July 11, 2006

Futility

R. stayed with me at the weekend and when she arrived back at Huesca on the Monday, there was a message waiting for her. A friend of hers, somebody from the same dance class, had been killed in a helicopter crash in the Canaries on the Saturday. We'd missed the news: we didn't see the papers on the Sunday.

I read them yesterday, to see if there was anything about the accident, and found nothing: but then there was a story in today's El Pais, about the copilot, about how he'd told his family for years that he was working too many hours to fly safely, about how he'd been threatened by the company if he made any complaints, about how, just the day before the crash, he'd called his wife and told her that the helicopter wasn't safe and that if anything happened to him, they should make public what he'd been telling them.

I read this, or read the first couple of paragraphs and not much more, my Spanish being inadequate to carry me much further and my anger being unwilling to allow me any more. I read it as you read something that you knew, you knew that it was going to be something like this because it's always something like this. I read it and then I walked, not going anywhere, walking as a distraction, walking to try and clarify what I was thinking without really wishing to think. Thinking why does it always have to be something like this, thinking were they poor people, these, were they so poor that they needed to cut corners and cover themselves with threats, thinking nothing will ever happen to the people who do this, nothing ever does. Thinking it doesn't matter anyway, it's too late now, it doesn't matter any more and thinking, not in words that I could have spelled out and placed in order, thinking in shapes and moods rather than sentences, thinking angry and pointless and futile and intrusive through the tears.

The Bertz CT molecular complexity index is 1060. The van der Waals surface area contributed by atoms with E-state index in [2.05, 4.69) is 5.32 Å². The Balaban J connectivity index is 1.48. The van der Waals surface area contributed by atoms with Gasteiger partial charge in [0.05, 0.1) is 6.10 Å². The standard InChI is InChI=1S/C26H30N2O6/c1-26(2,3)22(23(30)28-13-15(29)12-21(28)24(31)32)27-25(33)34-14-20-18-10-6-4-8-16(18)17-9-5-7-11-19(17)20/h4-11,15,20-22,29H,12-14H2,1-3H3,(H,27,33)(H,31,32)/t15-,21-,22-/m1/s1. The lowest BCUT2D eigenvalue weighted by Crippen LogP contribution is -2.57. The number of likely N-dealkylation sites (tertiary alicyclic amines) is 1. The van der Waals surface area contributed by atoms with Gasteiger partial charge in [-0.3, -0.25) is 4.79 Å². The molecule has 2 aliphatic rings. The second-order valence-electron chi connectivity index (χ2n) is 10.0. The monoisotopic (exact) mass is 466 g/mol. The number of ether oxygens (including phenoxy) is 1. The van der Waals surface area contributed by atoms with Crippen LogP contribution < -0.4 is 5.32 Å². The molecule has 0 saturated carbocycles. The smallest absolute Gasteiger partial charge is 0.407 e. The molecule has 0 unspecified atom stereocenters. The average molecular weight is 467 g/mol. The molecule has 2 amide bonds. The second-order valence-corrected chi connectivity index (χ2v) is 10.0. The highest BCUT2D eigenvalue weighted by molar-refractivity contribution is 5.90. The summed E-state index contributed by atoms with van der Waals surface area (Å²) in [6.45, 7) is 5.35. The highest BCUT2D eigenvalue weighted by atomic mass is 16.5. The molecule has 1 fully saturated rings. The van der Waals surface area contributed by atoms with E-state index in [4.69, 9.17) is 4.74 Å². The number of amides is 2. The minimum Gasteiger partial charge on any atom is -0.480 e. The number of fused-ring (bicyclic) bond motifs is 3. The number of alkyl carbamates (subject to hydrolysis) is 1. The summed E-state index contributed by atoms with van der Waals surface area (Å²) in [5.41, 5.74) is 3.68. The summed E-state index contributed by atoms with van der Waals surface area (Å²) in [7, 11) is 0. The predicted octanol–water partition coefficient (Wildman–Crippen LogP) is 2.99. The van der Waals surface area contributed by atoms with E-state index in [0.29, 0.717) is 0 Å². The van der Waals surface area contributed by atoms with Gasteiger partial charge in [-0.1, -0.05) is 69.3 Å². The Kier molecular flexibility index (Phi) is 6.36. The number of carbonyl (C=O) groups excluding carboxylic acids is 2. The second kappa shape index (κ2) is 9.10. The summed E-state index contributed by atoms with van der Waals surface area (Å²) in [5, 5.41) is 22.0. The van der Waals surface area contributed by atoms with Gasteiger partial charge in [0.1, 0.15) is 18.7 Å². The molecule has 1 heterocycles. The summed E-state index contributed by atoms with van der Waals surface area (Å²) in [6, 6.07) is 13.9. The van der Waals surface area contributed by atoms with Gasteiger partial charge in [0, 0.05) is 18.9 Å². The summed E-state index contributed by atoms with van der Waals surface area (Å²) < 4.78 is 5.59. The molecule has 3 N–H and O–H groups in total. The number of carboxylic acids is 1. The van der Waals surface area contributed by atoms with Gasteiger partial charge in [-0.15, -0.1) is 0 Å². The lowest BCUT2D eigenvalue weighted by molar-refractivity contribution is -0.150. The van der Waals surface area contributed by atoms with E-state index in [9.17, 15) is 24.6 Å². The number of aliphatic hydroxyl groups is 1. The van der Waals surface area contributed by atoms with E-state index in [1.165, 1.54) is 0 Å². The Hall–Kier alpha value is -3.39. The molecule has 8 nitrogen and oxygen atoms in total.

5 Comments:

At July 11, 2006 11:37 pm, Anonymous Sean said...

Words fail me.

Of course, it doesn't take much for the anger to rise; one thinks of any number of industrial accidents - the young student crushed to death on the first day of a temporary job that he wasn't trained for nor provided with the correct safety equipment, or the recent reduction in the fine handed out to the contractor held responsible for the GNER train crash from a few years ago. And then one thinks of Digby Jones, that fat bloviating sack of shit, always bemoaning the red tape that stops British business being competitive, a slimy euphemism for a desire to see business set free from the shackles of responsibility and allowed to make money unhindered from the threat of being held accountable when they make their worker's conditions ever more unsafe.

It's a mad world, sir.

 
At July 15, 2006 5:36 am, Blogger 632C5R09OW8 said...

"A defrocked librarian"
Why did they sack from your Job
as a librarian, Was it polalical
reasons?
Please reply.

 
At July 15, 2006 6:01 pm, Blogger ejh said...

They didn't sack me, I resigned.

 
At July 17, 2006 3:09 pm, Blogger Graeme said...

It turns out that the commander of the flight that crashed was something of a hero; he'd been involved in some dramatic rescues at sea, including many immigrants whose boats were not capable of getting them to the mainland. For all the suggestions the company will surely make about human error, this helicopter was in the hands of the most experienced person they had.

 
At July 17, 2006 9:34 pm, Blogger ejh said...

This is so (I suspect you saw the same El Pais article on Sunday morning that I did) but in fact it may have the opposite effect, i.e. if the commander, being a man of such great experience and standing, considered it was safe to travel, then his judgement was surely the best there is and nobody can say it was actually unsafe.

 

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